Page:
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Rhino Foods makes the cookie dough in your ice cream. They also treat their employees like family.

They call their boss "Big Cheese" ... but that's not the even the best part.

Rhino Foods makes the cookie dough in your ice cream. They also treat their employees like family.

Watch this feel-good video about a company owner who is doing it so right.

Let's talk about job satisfaction and job performance.

You know what makes people reaaalllllyyyy happy at work? Respect.

A recent survey found that the most significant contributor to a person's job satisfaction is "respectful treatment of all employees at all levels."


And we know that people who are happy at work are more likely to work hard. Conversely, people who are unhappy at work cost companies money.

"In a 2010 study, James K. Harter and colleagues found that lower job satisfaction foreshadowed poorer bottom-line performance. Gallup estimates the cost of America's disengagement crisis at a staggering $300 billion in lost productivity annually. When people don't care about their jobs or their employers, they don't show up consistently, they produce less, or their work quality suffers." — Teresa Amabile and Steven Kramer, The New York Times opinion piece, 2011

Now let's talk about a business owner who understands how those things relate.

If you didn't have an opportunity to watch the video up there from Rhino Foods, here's the gist:

Rhino Foods manufactures the raw cookie dough in many of the treats we enjoy, such as ice cream. So I think we can all agree that this is a very important company! ;) The founder of Rhino Foods, who goes by "Big Cheese" but also has a real name, Ted Castle, cares about his employees. And that makes all the difference to them.

The company's regard for its workforce comes right back to benefit Rhino Foods. You can read more about Ted's way of running the company on the company's website.

Here are a few things Rhino Foods employees had to say about Ted and their jobs.

"Ted is a coach, first and foremost, and he tries to get the best out of people."

"Your first impressions are your best impressions. My first impression was, hey, this is going to be a nice place."

"I think the business understands their employee's needs in and outside the company... they give a damn about what their employees are going through."

"It starts at the top — it starts with the Big Cheese. He sets a tone and it just flows."

"If you can make people feel better about their personal lives and what's going on and empower them in that, they're going to bring it back here to Rhino."

"They care about their people and I feel like, this company, the people in it, they're my family."

"We're all family."











And this story ... well, I think it sums up why the employees feel the way they do.

"I had an old beater car. My car had died. I was out in the warehouse talking to somebody about it. ... Ted happened to be walking by and he goes, 'What's going on?' And I told him about my car dying, and he actually threw me the keys to his car and said, 'Here, take mine for a week. I'll drive the company wagon.' I'll never forget that, you know?"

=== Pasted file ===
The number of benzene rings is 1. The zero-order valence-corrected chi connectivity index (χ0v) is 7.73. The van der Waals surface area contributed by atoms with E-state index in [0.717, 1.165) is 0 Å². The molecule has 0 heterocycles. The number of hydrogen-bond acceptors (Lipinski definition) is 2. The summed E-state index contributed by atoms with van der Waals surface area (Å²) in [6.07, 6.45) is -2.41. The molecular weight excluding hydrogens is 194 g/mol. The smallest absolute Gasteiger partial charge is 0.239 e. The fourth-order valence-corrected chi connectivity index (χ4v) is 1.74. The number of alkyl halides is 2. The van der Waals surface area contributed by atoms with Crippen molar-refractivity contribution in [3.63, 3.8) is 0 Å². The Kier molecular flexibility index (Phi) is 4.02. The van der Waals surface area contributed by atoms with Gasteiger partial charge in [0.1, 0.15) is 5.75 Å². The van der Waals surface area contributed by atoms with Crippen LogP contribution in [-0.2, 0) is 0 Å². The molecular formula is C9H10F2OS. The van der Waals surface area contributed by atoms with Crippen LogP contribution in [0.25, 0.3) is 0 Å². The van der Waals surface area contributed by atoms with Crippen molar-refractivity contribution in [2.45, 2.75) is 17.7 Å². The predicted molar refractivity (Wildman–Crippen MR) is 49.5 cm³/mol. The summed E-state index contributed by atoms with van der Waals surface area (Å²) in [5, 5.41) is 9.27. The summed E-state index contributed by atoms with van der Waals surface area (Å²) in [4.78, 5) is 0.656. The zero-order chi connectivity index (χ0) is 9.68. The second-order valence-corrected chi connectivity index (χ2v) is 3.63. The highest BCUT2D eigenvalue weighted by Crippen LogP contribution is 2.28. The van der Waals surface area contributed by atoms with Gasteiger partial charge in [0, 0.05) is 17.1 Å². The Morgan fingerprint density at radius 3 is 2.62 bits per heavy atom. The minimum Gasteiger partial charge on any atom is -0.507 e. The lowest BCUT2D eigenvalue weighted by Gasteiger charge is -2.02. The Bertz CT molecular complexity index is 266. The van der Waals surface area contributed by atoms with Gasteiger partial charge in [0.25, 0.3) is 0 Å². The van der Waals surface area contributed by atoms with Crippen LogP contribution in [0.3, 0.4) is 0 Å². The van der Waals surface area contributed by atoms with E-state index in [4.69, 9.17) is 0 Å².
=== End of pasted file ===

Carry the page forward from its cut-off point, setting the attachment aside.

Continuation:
High five to Rhino Foods and all companies that treat their employees this way.

Not to be cheesy, but this sort of work environment makes sense and cents.

Not only is it the right thing to do, but the company's bottom line benefits tremendously. Businesses should embrace this kind of caring attitude — focusing on employee wellness, showing concern about employee's personal lives, helping them find fulfillment in their work, and more. It's a win-win situation!

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My husband and I had just finished watching "The Office" for the third time through and were looking for a new show to watch before bed. I'd seen a couple of friends highly recommend "Schitt's Creek," so we decided to give it a try.

My initial reaction to the first episode was meh. The characters were annoying and the premise was weird (pretentious and previously-filthy-rich family lives in a scuzzy motel in the middle of nowhere??). I felt nothing for the main characters, and I hate shows with horrible main characters that I can't root for. Even predicting that they were going to eventually be transformed by their small town experiences, I didn't see liking them. It didn't grab either of us as worth continuing, so we stopped.

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It took a bit—I don't know how many episodes exactly, but a bit—to start liking it. Then a bit longer to start really liking it, and then at some point, it became a full-fledged, gushy, where-have-you-been-all-my-life love affair.

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It also helps when someone upends a stereotype by saying or doing something unexpected.

Fair or not, certain parts of the U.S. are associated with certain cultural assumptions, perhaps none more pinholed than the rural south. When we hear Appalachia, a certain stereotype probably pops up in our minds—probably white, probably not well educated, probably racist. Even if there is some basis to a stereotype, we must always remember that human beings can never be painted with such broad strokes.

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